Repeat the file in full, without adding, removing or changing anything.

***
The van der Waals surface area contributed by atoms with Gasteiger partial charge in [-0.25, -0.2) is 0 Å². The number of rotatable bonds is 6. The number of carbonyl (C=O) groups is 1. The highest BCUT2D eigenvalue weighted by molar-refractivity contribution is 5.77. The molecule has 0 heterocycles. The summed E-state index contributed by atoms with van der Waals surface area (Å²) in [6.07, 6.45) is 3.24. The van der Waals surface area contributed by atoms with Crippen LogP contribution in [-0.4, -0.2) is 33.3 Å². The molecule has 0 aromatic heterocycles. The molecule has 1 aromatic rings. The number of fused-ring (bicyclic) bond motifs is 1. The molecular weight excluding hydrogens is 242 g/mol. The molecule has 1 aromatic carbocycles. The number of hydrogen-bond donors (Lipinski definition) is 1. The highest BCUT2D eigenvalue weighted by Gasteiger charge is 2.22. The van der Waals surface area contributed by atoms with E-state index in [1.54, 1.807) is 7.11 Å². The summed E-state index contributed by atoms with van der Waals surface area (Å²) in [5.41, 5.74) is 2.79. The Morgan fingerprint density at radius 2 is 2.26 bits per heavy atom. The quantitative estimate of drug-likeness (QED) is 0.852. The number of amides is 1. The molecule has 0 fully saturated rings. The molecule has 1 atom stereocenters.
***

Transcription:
The van der Waals surface area contributed by atoms with Gasteiger partial charge in [-0.25, -0.2) is 0 Å². The number of rotatable bonds is 6. The number of carbonyl (C=O) groups is 1. The highest BCUT2D eigenvalue weighted by molar-refractivity contribution is 5.77. The molecule has 0 heterocycles. The summed E-state index contributed by atoms with van der Waals surface area (Å²) in [6.07, 6.45) is 3.24. The van der Waals surface area contributed by atoms with Crippen LogP contribution in [-0.4, -0.2) is 33.3 Å². The molecule has 0 aromatic heterocycles. The molecule has 1 aromatic rings. The number of fused-ring (bicyclic) bond motifs is 1. The molecular weight excluding hydrogens is 242 g/mol. The molecule has 1 aromatic carbocycles. The number of hydrogen-bond donors (Lipinski definition) is 1. The highest BCUT2D eigenvalue weighted by Gasteiger charge is 2.22. The van der Waals surface area contributed by atoms with E-state index in [1.54, 1.807) is 7.11 Å². The summed E-state index contributed by atoms with van der Waals surface area (Å²) in [5.41, 5.74) is 2.79. The Morgan fingerprint density at radius 2 is 2.26 bits per heavy atom. The quantitative estimate of drug-likeness (QED) is 0.852. The number of amides is 1. The molecule has 0 fully saturated rings. The molecule has 1 atom stereocenters.